Automate NSX Micro-Segmentation with vRA 7 – Part 2

In Part 1 of this series, we did a conceptual walk-through of 3 basic NSX + vRA7 Micro-Segmentation approaches.  We compared the pro’s and con’s of each approach, and talked about the situations in which you would be most likely to employ each one.  In this article, we’ll actually be doing the hands-on setup for each approach. Also, since this article focuses solely on Micro-Segmentation functionality (the NSX Distributed Firewall), we will not need to configure any Logical Switches, VXLANs, or Edges/routing.

My goal here is to give you a good, technical feel for each of the 3 previously-discussed Micro-Segmentation approaches, so that you have a solid foundation from which to build whatever Micro-Segmentation strategy you need for your particular organization’s scenarios.

Here are the 3 basic vRA7+NSX Micro-Segmentation approaches we’ll setup:

  1. Traditional Security Tiers (for example: web, app, DB).
  2. App Isolation checkbox (aka the Easy Button).
  3. On-demand Security Groups and firewall rules for each app (maximum granularity/control).

Getting Started

First, you’ll need to setup a lab environment with vRA 7 and NSX.  In my lab I was running vRA v7.0 and NSX v6.2.  For help installing vRA and NSX in your lab, here are links to some good installation guides: vRA, NSX. Just a basic NSX setup will do – as I mentioned earlier, you won’t need any Logical Switches, VXLANs, or Edges/routing in order to use the NSX Distributed Firewall for Micro-Segmentation. Once you have both vRA and NSX installed, you’ll still need to add the NSX info into a couple places in vRA to get it talking to NSX.  Here is a quick guide: Start Using NSX In your vRA Blueprints!

The next thing I did in my lab was to setup some general firewall rules to allow vRA-related communication. In the screenshot below, I created the “Core Services” section, which allows all the VMs being provisioned to communicate with the vRA appliance(s) and vRA IaaS server(s) over HTTPS.  As a refresher, don’t forget that the way NSX processes rules is by starting at the top of the list, and as soon as it hits a rule-match, it applies that rule and then stops processing.  So if a communication stream matches Rule #1 (HTTPS traffic to a vRA server), for example, NSX will apply rule #1 and then ignore all other rules.

I left the “Default Section Layer3” section with all the OOTB defaults in the screen below.

010 Firewall-Basics

Rule #2, above, allows DNS lookups, which is required for the provisioned VMs to find vRA. Rule #3 allows me to connect to any Linux VM in my lab via SSH.  Rather than define “All Linux Servers” in terms of an IP range or some other archaic method, I simply created an “All Linux Servers” Security Group that included a list of vCenter’s OS name strings.

020 SecurityGroup_LinuxOS

Side note – in order for NSX to read the OS from the target VM during rule processing, the VM must have VMware Tools installed.  Additionally, if I would have included any Windows Server VMs in my lab’s vRA catalog, then I probably would have also created a similar Security Group for Windows VMs, and corresponding firewall rules for RDP, Active Directory, etc.

1. Traditional Security Tiers

As I mentioned in Part 1, the first place I started when I began pulling NSX constructs into my vRA7 blueprints was to recreate the traditional 3-tier (web, app, DB) security architecture with which most of us are familiar.  And because we’re using NSX, Micro-Segmentation gives us the added benefit of being able to block all communication between VMs inside each tier, even if they are on the same subnet.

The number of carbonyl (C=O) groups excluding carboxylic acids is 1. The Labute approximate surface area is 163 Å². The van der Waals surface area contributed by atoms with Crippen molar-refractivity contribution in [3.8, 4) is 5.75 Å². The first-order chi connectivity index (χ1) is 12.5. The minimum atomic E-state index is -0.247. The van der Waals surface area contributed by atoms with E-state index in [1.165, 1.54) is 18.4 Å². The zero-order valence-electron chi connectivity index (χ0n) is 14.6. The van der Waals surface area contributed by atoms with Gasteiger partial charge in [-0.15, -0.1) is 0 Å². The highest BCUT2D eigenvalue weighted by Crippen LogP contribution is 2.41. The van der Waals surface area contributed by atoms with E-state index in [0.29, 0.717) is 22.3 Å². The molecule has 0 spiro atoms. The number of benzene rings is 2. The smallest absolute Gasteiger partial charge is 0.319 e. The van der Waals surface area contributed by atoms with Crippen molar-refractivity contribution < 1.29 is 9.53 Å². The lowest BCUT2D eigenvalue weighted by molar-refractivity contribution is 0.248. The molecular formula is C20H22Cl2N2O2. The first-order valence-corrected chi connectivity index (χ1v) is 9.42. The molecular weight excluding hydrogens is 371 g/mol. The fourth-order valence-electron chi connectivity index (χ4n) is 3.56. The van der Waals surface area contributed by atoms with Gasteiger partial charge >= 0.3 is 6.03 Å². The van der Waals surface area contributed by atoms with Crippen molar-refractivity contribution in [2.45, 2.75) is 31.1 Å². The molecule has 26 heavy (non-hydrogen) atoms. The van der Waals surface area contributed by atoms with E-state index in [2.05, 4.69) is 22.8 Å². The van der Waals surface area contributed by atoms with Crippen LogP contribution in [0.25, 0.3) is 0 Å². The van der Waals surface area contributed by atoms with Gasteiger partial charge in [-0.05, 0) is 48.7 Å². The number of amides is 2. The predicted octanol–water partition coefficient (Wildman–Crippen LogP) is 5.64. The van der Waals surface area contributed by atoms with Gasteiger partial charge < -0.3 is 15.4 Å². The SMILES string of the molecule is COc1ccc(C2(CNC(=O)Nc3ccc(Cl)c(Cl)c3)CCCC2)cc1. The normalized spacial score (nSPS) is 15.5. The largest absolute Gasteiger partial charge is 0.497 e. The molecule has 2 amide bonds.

Here are the steps to implement this approach

  1. In NSX, create a new Security Group to represent each tier.  To keep things a little simpler in my lab, I just created Security Groups for 2 tiers: “Web Tier” and “DB Tier” (no “app tier”).030 SecurityGroupsIn order for our new NSX Security Groups to show up in vRA, we’ll either need to wait for vRA’s daily Data Collection, or manually initiate a Data Collection.040 DataCollection-1To initiate a Data Collection, navigate to any Compute Resource in vRA, mouse over it, and click Data Collection.  In Data Collection, scroll down to the bottom, and in the “Network and Security Inventory” section, click “Request now.”
    .
  2. In NSX, create firewall rules for each Security Group.060 Firewall01As you can see, I created two sections of firewall rules – one for my Web Tier, and one for my DB Tier.  I allowed all web traffic into the Web Tier, but only allowed outgoing MySQL traffic to the DB Tier.  For the DB Tier, I allowed all incoming MySQL traffic from the Web Tier, and blocked everything else.  Rules #8 and #12 are the rules I mentioned that block all intra-tier VM communication, even if they are on the same subnet!
    .
  3. In vRA, edit your blueprint and drag-and-drop the corresponding Security Group(s) onto the canvas.In this example, I created a blueprint for a web server.  First, I dragged an “Existing Security Group” object onto the canvas and configured it for the “Web Tier” Security Group.  Second, I clicked on the VM in my blueprint, apache-web.   Third, with the apache-web VM highlighted, I clicked the Security tab.  Forth, I checked the box to link the “Web Tier” Security Group to the apache-web VM.070 Blueprint-WebTierI then repeated this process to link my other Web and DB blueprints to their respective security tiers.

2. App Isolation Checkbox

Instead of figuring out all the ports over which the various app tiers need to communicate with each other, and then defining tiers for that communication like we did in the previous approach, this approach simply allows all the VMs within a multi-machine blueprint to communicate with each other, while simultaneously blocking non-web external communication.

Here are the steps to implement this approach

  1. In vRA, create a multi-machine blueprint so that vRA knows about all the VMs for that app during provisioning.